- give students personalized formative feedback on each element of their writing;
- help students identify specific, reachable goals for the writing they truly are to perform; and,
- provide students with a framework through which they could read, analyze and ultimately emulate the types of effective writing.
Individually, students can use the rubric to:
- practice the language of the discipline by using the rubric’s terms, descriptors and criteria when discussing their particular writing;
- observe how writing that is good a process, not only a task to perform;
- think about and evaluate the quality of one’s own writing;
- set personal goals for improvement; and,
- give meaningful feedback on the writing of others.
There is a period when working with rubrics and calibrating teacher scoring required significant amounts custom writings of time, energy and paperwork—and the resulting data were tough to manage and analyze. Today, however, online applications streamline calibration, writing instruction, the usage rubrics to score student work, and also the collection of data that will measure student growth with time.
At AcademicMerit , for example, we offer an internet calibration tool called FineTune through which individual teachers can calibrate their scoring using our Common Core-aligned general analytic writing rubric. By using this application, teachers score real, anonymized student essays that were previously scored and normed by expert educators. When a teacher’s scoring is proven to be in line with that of the experts, s/he is considered calibrated not with just the experts, but also with some of the other teachers who possess been through this calibration process.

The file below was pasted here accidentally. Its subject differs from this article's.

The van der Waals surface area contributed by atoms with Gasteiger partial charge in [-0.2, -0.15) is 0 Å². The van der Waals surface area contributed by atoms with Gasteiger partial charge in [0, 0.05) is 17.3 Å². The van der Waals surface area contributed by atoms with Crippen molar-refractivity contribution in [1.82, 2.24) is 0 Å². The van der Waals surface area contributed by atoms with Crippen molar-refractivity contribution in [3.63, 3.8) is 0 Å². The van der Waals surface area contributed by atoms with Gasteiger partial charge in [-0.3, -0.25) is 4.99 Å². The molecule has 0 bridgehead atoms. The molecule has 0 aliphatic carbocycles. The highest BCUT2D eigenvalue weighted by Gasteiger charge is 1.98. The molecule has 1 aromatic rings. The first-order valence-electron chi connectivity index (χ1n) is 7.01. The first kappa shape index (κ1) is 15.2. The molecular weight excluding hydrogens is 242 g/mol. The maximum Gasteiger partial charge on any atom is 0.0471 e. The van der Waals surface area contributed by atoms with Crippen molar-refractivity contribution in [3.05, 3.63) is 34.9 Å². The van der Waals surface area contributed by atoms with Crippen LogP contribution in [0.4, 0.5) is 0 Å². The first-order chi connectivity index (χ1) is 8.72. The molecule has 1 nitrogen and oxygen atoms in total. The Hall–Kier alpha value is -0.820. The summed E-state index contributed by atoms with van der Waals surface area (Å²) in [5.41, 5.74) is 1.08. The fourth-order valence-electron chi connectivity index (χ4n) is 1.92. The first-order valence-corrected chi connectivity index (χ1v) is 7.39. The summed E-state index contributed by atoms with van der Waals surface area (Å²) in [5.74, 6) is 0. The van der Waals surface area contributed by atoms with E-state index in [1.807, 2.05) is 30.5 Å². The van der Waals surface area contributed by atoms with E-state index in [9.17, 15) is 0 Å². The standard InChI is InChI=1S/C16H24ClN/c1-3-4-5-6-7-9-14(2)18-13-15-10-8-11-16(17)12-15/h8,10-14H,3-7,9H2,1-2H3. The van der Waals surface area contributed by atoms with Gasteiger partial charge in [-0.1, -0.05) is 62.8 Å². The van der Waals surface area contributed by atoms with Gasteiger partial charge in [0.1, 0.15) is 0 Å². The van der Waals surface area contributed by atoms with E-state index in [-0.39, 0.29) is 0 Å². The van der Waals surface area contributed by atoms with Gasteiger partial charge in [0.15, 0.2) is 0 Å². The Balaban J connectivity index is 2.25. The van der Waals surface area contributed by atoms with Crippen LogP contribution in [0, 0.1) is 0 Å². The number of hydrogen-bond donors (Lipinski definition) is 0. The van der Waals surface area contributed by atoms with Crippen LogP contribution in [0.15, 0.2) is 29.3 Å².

When teams of calibrated teachers utilize this general rubric that is analytic their own students, they—and their students—share a typical comprehension of the sun and rain of great writing to make certain that all students take place to your same expectations, and also the resulting data retains validity from teacher to teacher and from classroom to classroom.
In a blended-learning environment, the normal expectations communicated by a broad analytic writing rubric—used along with best practices in professional learning and instruction—can help students take over of the writing so that they can clearly and consistently communicate their ideas.
About Sue Jacob
Sue Jacob is the Academic Director for AcademicMerit. As former school that is high teacher in Minneapolis, Sue has held many different teacher leadership roles, including mentor, teacher-leader for English curriculum and instruction, and composer of accelerated curriculum for advanced learners in grades 6-12. Sue received her National Board certification in 2005. It had been through the National Board portfolio process that Sue realized the role that is powerful plays in strengthening students’ critical thinking, a belief that is at the heart of AcademicMerit’s academic and professional learning products.